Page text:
Journal Column – Officialdom

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Happy New Year. Well, it was for the first three days anyway. Alas, we’re back to enduring another punitive lockdown.

The corona crisis is clearly the biggest threat we’ve faced in decades and while the government must ultimately shoulder the responsibility of the pandemic strategy, much of the inability to deliver it has been down to senior public sector management that places too much emphasis on adhering to officialdom than effectively delivering results.  Now, while a lot of officialdom has its place and purpose, in a crisis sometimes the red tape needs to be cut.

This is generally not something that can be taught or dictated; it’s largely an attitude and characteristic of the individual.

A few years ago I wrote about an Army officer I worked with whose attitude to his role as officer in command was simple.  To the Major, delivering efficiently and effectively his primary remits was all that mattered.  That meant making decisions on the best use of the time and resources available. His mantra was “improvise, overcome, adapt and deliver”.

I believe the Major’s attitude and mantra is sadly missing from many of those tasked with overseeing, managing and executing the strategy in our war with Covid-19.  There are many examples. Here are a few of the more notable:

First up, Test and Trace. This was initially hailed as the route to easing restrictions, tiers and lockdowns. The scheme has so far cost around £22bn and been beset with problems and dire management and oversight since its launch in May.

Next up, the recruitment of retired NHS personnel to help ease the shortfall of clinical staff. Red tape has been blamed for hindering the recruitment of those volunteering

It seems those in charge of recruiting are requesting volunteers provide around 21 documents to support their application. Including things like evidence of diversity and prevention of radicalisation training. This overbearing focus on largely irrelevant criteria has led to only 5,000 of the 40,000 who volunteered being recruited.

One of the saddest examples is that surrounding Leona Harris, a frontline nurse who worked long shifts. Eventually, despite the PPE, she became infected.  However, after recovering she went straight back to work looking after her patients’ clinical needs. She also raised £100,000 to buy iPads so the sick and lonely in care could communicate with their families.

She was a finalist for the prestigious Florence Nightingale Nurse of the Year award.

While working in an A&E, she accompanied a critically ill patient in an ambulance who was bleeding heavily to a more specialised hospital for an emergency operation. Nurse Harris was chosen as she was a highly respected and qualified to give blood transfusions.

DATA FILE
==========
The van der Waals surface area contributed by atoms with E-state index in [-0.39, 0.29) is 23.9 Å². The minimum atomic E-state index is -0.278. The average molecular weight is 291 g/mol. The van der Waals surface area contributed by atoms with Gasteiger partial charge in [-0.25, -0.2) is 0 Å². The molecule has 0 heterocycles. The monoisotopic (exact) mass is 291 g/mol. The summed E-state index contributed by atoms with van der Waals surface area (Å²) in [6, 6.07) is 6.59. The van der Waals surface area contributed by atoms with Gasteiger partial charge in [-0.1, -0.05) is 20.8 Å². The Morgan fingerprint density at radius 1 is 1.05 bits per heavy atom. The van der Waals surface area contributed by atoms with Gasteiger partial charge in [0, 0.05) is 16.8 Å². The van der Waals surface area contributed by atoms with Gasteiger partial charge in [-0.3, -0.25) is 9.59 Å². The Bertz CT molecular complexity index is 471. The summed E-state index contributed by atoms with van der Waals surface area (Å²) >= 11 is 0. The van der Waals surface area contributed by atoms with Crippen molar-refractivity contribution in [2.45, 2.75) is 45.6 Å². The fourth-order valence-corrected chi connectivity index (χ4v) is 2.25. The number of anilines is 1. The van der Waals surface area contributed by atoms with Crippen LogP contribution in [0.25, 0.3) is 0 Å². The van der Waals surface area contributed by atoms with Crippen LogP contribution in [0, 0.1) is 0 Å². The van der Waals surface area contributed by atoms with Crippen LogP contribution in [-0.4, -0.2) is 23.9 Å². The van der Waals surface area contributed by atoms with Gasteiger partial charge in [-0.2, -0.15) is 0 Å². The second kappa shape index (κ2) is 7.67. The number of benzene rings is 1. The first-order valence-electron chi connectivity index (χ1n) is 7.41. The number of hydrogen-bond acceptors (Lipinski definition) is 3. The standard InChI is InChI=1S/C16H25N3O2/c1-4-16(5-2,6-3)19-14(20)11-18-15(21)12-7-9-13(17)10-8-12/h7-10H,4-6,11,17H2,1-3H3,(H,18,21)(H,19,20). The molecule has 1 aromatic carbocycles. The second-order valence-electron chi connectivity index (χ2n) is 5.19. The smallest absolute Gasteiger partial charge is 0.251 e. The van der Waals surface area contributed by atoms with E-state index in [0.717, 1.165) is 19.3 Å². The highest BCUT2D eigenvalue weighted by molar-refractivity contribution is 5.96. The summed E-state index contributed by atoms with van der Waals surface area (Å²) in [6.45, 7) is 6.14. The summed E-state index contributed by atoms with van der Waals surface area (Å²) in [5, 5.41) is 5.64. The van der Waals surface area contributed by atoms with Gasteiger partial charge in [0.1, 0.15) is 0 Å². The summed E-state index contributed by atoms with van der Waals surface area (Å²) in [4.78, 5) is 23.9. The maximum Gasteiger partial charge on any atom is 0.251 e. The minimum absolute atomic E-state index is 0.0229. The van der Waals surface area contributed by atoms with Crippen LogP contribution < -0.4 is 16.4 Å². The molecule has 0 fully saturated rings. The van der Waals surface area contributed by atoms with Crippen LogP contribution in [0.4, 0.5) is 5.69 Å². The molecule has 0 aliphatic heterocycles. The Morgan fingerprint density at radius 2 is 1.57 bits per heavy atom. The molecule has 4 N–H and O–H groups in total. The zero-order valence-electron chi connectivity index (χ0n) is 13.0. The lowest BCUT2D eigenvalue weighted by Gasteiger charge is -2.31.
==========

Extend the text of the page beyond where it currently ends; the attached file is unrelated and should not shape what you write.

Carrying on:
During the journey the patient was about to run out of blood. There were two bags of matched blood inside the ambulance which she was able to administer. The patient arrived and survived the emergency operation. However, in the rush to get the patient to safety, the prescription for the blood had been left behind in the other hospital.  Officially that meant the blood could not be given. Nurse Harris felt the patents life would be endangered if the blood wasn’t administered.

Rather than thank this nurse for saving the patient, management at East Lancashire NHS Trust, chose to refer her for investigation by NMC claiming she is ‘not fit to practise.’

In contrast, a few years ago East Lancashire NHS Trust was investigated for unusually high mortality rates. Needless to say, as far as I’m aware, not a single trust manager was disciplined, let alone sacked. Seems, once again, we have one rule for the highly paid managers and one for the poorly paid front line workers.

Things are no different at local council levels either, where cuts to essential services and the misery and hardship that entails are often endured because of slavish adherence to bureaucracy.

Newcastle council is no different. Only recently the council announced further cuts to social care due to austerity. However, while austerity is unwelcome, it is not the only reason the council is short of money.  Poor management and expenditure on unwise projects has also caused the council to run out of funding. I’ve queried before, when money was scarce, why the council chose to waste £80 million on loans to a failed hotel and a lavish refurbishment of council offices instead of reducing cuts to vital services. In its defence, the council waffled on about revenue and capital expenditure budgets and how one cannot be used for funding the other.  This is a classic example of adherence to bureaucracy preventing delivery of the right course of action.  Surely, if there is a shortfall to something as important and life changing as social care then the council should have forgone the loan to a failing hotel and put up with the décor in the Civic Centre for a while longer and used that £80m to fund social care instead?  It’s what the Major would have done. In the real world when businesses, organisations or households are unable to fund their primary remits they divert funds from other less pressing areas to ensure key services and operations are able to continue.

Frankly, allowing cuts to vital public services because of bureaucracy is not leadership, it’s nothing more than subservient administration. True leaders, who care about the welfare of the people they serve would challenge such officialdom.

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This column was first published in the Newcastle Journal on the 7th January 2021